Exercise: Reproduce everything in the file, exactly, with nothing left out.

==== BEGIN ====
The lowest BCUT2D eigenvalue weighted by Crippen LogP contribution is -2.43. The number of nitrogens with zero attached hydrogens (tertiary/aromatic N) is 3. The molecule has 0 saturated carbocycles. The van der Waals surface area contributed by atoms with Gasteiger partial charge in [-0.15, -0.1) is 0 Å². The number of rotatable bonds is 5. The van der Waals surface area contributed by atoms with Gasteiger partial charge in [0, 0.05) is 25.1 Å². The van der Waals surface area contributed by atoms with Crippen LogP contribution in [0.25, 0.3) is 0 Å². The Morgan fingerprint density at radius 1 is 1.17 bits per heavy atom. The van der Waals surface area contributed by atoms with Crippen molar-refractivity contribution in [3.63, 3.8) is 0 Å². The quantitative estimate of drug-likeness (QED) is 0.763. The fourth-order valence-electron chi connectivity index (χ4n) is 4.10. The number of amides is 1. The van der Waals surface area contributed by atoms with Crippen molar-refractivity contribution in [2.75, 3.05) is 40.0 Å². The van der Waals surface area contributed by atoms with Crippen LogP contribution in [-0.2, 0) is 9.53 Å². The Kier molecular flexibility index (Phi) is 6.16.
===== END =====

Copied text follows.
The lowest BCUT2D eigenvalue weighted by Crippen LogP contribution is -2.43. The number of nitrogens with zero attached hydrogens (tertiary/aromatic N) is 3. The molecule has 0 saturated carbocycles. The van der Waals surface area contributed by atoms with Gasteiger partial charge in [-0.15, -0.1) is 0 Å². The number of rotatable bonds is 5. The van der Waals surface area contributed by atoms with Gasteiger partial charge in [0, 0.05) is 25.1 Å². The van der Waals surface area contributed by atoms with Crippen LogP contribution in [0.25, 0.3) is 0 Å². The Morgan fingerprint density at radius 1 is 1.17 bits per heavy atom. The van der Waals surface area contributed by atoms with Crippen molar-refractivity contribution in [3.63, 3.8) is 0 Å². The quantitative estimate of drug-likeness (QED) is 0.763. The fourth-order valence-electron chi connectivity index (χ4n) is 4.10. The number of amides is 1. The van der Waals surface area contributed by atoms with Crippen molar-refractivity contribution in [2.75, 3.05) is 40.0 Å². The van der Waals surface area contributed by atoms with Crippen LogP contribution in [-0.2, 0) is 9.53 Å². The Kier molecular flexibility index (Phi) is 6.16.